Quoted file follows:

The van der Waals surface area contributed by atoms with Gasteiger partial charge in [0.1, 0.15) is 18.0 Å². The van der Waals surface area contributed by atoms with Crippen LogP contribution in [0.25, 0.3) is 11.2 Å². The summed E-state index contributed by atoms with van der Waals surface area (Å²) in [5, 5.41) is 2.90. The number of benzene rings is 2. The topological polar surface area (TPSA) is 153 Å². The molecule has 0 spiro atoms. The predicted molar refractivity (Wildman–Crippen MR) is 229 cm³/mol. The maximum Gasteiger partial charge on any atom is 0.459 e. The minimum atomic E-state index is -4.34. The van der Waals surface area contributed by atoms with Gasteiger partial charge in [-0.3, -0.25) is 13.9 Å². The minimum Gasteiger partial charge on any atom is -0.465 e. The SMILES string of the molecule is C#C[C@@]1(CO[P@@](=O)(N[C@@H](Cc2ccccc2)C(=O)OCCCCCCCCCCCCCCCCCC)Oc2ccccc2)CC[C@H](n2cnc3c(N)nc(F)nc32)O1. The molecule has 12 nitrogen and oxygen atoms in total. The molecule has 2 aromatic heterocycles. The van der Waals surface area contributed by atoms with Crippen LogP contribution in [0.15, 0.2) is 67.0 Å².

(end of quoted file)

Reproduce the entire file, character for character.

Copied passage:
The van der Waals surface area contributed by atoms with Gasteiger partial charge in [0.1, 0.15) is 18.0 Å². The van der Waals surface area contributed by atoms with Crippen LogP contribution in [0.25, 0.3) is 11.2 Å². The summed E-state index contributed by atoms with van der Waals surface area (Å²) in [5, 5.41) is 2.90. The number of benzene rings is 2. The topological polar surface area (TPSA) is 153 Å². The molecule has 0 spiro atoms. The predicted molar refractivity (Wildman–Crippen MR) is 229 cm³/mol. The maximum Gasteiger partial charge on any atom is 0.459 e. The minimum atomic E-state index is -4.34. The van der Waals surface area contributed by atoms with Gasteiger partial charge in [-0.3, -0.25) is 13.9 Å². The minimum Gasteiger partial charge on any atom is -0.465 e. The SMILES string of the molecule is C#C[C@@]1(CO[P@@](=O)(N[C@@H](Cc2ccccc2)C(=O)OCCCCCCCCCCCCCCCCCC)Oc2ccccc2)CC[C@H](n2cnc3c(N)nc(F)nc32)O1. The molecule has 12 nitrogen and oxygen atoms in total. The molecule has 2 aromatic heterocycles. The van der Waals surface area contributed by atoms with Crippen LogP contribution in [0.15, 0.2) is 67.0 Å².